• Luke says:

      I appreciate your post, even if I don’t always agree. Dr. Bauder would 100% agree with your statement that there are frivolous hymns. We often discussed both “good” and “bad” hymns at the beginning of class. I think that you would find his series on the theater interesting and it would perhaps answer some of your questions relating to the humanities and give you insight into his position on music. I am also sure that if you wrote him a note that he would respond.

      One point struck me in your conclusion, you write: “fundamentalism as an idea finds a better home in the conservative end of the evangelical spectrum.” I believe I am on the “conservative end” of the evangelical spectrum. However, what I think you mean is on the conservative end of the “new” evangelical spectrum (where I would not be categorized). I could probably agree with you that this group would be a better home for the idea, if they practiced the biblical doctrine of separation. But, I guess that would make them fundamentalists then wouldn’t it.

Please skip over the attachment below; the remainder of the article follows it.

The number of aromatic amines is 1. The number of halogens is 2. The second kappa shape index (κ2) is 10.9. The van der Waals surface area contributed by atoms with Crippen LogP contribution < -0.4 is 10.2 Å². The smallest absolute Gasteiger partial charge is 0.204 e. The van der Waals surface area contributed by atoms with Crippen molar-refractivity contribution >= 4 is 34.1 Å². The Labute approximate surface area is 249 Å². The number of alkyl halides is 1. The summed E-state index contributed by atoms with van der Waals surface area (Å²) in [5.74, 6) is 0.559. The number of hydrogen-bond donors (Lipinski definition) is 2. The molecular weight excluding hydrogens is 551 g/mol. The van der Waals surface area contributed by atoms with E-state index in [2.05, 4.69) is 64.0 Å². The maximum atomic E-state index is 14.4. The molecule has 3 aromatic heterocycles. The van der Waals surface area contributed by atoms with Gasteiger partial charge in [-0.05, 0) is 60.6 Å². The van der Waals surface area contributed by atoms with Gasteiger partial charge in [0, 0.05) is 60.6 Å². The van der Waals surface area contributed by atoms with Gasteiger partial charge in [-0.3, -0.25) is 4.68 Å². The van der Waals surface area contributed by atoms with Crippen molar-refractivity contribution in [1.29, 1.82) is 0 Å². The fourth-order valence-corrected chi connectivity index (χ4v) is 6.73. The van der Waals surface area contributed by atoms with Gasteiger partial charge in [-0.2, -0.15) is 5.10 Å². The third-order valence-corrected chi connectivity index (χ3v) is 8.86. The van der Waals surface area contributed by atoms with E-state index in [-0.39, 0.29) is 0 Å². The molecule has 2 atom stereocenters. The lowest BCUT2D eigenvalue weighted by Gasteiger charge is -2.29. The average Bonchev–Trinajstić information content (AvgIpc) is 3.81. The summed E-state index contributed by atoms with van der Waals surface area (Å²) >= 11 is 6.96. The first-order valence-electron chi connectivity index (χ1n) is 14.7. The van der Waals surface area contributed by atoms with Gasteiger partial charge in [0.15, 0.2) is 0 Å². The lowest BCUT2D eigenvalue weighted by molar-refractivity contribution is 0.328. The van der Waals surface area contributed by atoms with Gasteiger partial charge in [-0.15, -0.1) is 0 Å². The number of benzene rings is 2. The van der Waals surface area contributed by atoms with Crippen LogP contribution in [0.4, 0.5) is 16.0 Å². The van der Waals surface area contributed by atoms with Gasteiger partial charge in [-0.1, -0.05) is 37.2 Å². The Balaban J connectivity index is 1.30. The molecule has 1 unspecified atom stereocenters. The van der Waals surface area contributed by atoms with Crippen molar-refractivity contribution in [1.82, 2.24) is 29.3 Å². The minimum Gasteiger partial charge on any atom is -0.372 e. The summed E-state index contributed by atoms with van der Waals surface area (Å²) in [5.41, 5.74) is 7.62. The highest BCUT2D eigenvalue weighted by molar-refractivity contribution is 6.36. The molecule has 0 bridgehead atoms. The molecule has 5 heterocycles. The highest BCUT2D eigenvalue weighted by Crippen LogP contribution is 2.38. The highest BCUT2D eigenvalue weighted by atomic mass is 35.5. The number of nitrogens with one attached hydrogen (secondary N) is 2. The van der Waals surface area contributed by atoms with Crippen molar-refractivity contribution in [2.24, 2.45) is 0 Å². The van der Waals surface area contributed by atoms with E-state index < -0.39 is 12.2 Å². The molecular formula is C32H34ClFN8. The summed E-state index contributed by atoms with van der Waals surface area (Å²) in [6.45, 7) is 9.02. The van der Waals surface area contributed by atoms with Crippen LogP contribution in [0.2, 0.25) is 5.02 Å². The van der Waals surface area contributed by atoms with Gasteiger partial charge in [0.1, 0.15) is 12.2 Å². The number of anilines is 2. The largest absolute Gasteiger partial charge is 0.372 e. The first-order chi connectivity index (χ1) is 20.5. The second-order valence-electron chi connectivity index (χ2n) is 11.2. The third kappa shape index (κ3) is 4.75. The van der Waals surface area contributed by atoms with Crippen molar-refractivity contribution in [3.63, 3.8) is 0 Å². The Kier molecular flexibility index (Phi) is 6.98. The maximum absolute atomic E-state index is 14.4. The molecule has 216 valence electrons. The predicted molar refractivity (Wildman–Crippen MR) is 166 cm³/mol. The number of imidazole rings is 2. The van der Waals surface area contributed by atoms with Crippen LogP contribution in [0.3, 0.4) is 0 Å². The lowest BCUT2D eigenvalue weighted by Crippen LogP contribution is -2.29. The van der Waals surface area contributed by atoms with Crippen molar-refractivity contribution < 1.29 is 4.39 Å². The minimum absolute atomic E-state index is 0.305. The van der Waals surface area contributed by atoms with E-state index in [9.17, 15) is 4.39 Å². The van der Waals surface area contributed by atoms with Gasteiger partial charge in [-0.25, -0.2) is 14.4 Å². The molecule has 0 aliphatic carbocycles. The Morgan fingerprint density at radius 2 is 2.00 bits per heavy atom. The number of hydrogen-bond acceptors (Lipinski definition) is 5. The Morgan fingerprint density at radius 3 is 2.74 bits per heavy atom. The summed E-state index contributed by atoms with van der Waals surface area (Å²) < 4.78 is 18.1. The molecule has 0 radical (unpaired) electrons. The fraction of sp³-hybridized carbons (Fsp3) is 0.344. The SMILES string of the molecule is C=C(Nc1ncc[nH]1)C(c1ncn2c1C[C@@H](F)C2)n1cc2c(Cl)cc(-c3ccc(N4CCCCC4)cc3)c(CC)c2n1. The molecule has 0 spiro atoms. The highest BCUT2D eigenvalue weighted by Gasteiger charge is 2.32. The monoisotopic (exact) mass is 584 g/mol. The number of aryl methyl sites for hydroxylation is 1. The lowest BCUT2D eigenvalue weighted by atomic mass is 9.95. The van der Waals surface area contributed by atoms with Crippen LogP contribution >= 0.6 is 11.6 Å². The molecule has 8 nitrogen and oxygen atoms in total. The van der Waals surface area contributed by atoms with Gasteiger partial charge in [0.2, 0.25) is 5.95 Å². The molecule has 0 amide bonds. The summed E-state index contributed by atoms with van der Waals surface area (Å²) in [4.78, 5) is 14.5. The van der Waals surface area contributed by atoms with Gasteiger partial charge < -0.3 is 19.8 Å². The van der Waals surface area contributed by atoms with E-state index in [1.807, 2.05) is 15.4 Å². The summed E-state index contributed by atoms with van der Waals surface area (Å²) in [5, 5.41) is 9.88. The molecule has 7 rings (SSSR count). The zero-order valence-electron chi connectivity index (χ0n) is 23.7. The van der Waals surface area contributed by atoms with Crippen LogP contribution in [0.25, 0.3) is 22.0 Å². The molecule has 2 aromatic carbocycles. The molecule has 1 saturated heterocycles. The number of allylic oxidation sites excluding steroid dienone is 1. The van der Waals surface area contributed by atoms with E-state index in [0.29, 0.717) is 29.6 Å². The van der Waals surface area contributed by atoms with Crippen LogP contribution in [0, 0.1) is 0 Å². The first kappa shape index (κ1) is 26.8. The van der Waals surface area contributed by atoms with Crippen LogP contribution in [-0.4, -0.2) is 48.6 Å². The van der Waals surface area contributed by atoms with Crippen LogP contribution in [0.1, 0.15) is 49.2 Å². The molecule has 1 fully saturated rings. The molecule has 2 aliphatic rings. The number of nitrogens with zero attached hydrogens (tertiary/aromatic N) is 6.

— By the way did you notice the news that Faith Baptist Seminary and Central Seminary are investigating a merger?

      • Jason Sipes says:

        Here is my understanding of the terms fundamentalist and evangelical:

        Toward the end of the 20th century, some have tended to confuse evangelicalism and fundamentalism, but as noted above they are not the same. The labels represent very distinct differences of approach which both groups are diligent to maintain, although because of fundamentalism’s dramatically smaller size it often gets classified simply as an ultra-conservative branch of evangelicalism. Both groups seek to maintain an identity as theological conservatives; evangelicals, however, seek to distance themselves from stereotypical perceptions of the “fundamentalist” posture of antagonism toward the larger society and advocate involvement in the surrounding community rather than separation from it.
        Marsden, George M (1991). Understanding Fundamentalism and Evangelicalism. Grand Rapids, MI: W.B. Eerdmans. pp. 5. ISBN 0802805396.

        The term “new-evangelical,” as I understand it was coined by Harold Okinga (sp.?) and was used by fundamentalists around 1950 as a derogatory term, mainly referring to Billy Graham’s “ecumenism.”
        So, this is why I would not include “fundies” in the evangelical movement.

        Where is Faith Seminary? Sorry, that probably reveals my extreme ignorance.

        God bless you brother, thanks for the discussion.

  2. Luke says:

    Faith is in Ankeny, Iowa. It was historically closely associated with the GARBC.